Tom: Kokkoku is ultimately frustrating. Focused on characters and mystery early on, Kokkoku gradually shifts to explore the mythos of its unique, stasis world where time remains stagnant and beings known as Heralds defend it. In fact, that’s when the series is at its best, with questions and oddities building and begging for answers. Answers that never come. Once answers are required, particularly as the series rushes to its end, Kokkoku falls apart, incapable of answering or defining much of its more unique elements, turning the series into more of a collection of experimental, unique ideas and concepts, rather than anything truly coherent and captivating. Perhaps aware that there’s no actual meat behind the stasis world and the Heralds to actually explore, Kokkoku tries to get subversive. Events build towards a super-type villain finale, only for the series to actively subvert that. But the way in which Kokkoku does so largely removes much of the conflict between its characters, sending the series out on a whimper that tries to instill greater meaning through thematic developments, but never achieves the highs the series had prior.
Linny: Most fans of supernatural mysteries are used to such stories often having little to no logical resolution to the many questions they posed initially. What can make that okay is that the show does a good job building up other parts of itself like maybe giving its cast a fulfilling character journey or providing additional non-supernatural drama and conflict that gets a proper resolution. And this is what, in my opinion, turns into Kokkoku’s ultimate transgression. It fails to not only provide answers for its mysteries, it also fails to provide satisfying/redeeming/transformative character arcs for anyone. And it resorts to what some consider the worst possible solution for supernatural mysteries and thrillers; a deus ex machina like solution/wrap up that seems to appear out of nowhere all for the sake of giving the ‘good guys’ a happy ending. It’s an approach that can end up making the ending feel lazy and uninspired, producing one out of thin air and without proper set up.
Tom: Kokkoku’s conveniently happy conclusion feels unearned, utilizing the ass-pull Linny mentioned that truly comes out of nowhere, save the anime taking late manga events and dropping them in the first episode in order to try and alleviate this dull and unearned development. While I believed Mid Season that the manga was too long to be adapted inside twelve episodes, it turns out that assessment was in error. Kokkoku’s 8 volumes generally fit within these twelve episodes, with the anime having adapted the manga’s content more thoroughly than I had initially come to understand. The ending’s failings fall entirely in the lap of the mangaka. There’s no excuse of an anime only ending, or a rushed conclusion from my understanding, which also means there isn’t a more cohesive and satisfying version of this story’s end. It’s a shame. Kokkoku wielded such promise and surprise early on, crafting a unique world and narrative brimming with possibilities. Unfortunately it was all largely for show, like I am a Hero or Lost, with little thought put into the depth of its grander ideas.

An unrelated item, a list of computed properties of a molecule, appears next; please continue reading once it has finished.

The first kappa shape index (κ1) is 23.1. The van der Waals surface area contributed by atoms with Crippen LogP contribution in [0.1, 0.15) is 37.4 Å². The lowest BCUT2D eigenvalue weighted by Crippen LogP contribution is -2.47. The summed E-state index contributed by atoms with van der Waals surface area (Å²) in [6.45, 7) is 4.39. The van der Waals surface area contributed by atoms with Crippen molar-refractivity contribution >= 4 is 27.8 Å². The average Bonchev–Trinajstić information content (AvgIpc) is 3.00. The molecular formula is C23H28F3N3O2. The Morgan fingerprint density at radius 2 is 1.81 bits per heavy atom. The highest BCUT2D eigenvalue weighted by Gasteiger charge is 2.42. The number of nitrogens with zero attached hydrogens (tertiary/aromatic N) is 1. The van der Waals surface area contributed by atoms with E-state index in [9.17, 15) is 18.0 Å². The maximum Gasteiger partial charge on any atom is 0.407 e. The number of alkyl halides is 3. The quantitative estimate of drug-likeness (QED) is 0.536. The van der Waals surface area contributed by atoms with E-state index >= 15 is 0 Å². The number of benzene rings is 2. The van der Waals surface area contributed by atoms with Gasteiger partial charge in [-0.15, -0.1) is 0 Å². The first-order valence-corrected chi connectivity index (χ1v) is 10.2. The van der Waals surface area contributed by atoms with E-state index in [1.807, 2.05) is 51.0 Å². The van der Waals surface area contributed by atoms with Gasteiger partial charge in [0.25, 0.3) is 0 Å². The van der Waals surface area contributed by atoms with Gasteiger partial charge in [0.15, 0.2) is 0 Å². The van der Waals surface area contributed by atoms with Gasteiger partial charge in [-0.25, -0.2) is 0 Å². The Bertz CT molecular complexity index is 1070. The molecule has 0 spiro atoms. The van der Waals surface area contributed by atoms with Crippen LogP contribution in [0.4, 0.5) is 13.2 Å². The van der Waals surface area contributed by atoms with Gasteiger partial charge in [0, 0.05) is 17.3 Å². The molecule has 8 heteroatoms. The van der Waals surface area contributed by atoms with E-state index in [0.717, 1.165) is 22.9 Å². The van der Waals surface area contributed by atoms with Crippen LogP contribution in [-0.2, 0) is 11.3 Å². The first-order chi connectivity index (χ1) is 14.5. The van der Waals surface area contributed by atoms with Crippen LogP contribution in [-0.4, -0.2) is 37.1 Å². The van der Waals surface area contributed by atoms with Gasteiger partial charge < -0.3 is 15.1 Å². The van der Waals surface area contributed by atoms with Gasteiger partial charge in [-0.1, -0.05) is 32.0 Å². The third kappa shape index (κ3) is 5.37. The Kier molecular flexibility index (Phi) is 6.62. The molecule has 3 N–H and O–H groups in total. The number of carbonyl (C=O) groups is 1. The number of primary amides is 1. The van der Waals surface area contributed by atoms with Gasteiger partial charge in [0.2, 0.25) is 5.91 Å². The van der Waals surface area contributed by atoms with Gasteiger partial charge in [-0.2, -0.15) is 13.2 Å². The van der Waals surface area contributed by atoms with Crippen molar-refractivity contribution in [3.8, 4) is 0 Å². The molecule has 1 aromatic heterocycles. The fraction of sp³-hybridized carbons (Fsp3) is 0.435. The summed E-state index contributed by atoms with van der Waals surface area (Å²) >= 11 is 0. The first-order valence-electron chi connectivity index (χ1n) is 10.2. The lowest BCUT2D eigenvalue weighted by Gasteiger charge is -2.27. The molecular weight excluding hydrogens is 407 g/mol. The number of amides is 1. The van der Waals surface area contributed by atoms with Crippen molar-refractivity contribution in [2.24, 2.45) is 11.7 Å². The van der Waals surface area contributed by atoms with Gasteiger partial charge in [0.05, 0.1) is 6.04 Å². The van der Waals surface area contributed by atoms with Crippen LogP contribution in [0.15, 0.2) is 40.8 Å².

Linny: With everything said and done, Kokkoku can be summarized as a show that weaves an interesting world, filled with people who develop equally interesting abilities but then provides little to nothing beyond that, especially in regards to answers and resolutions. There’s little to no character development or redemption for anyone and even the villain gets an ending that feels undeserved and illogical, with zero remorse for his actions. The feel good ending fails to address a lot of the bigger mysteries and Kokkoku ends up losing all the impact and mystique it had at the start.
Kokkoku is available for streaming via Amazon Video.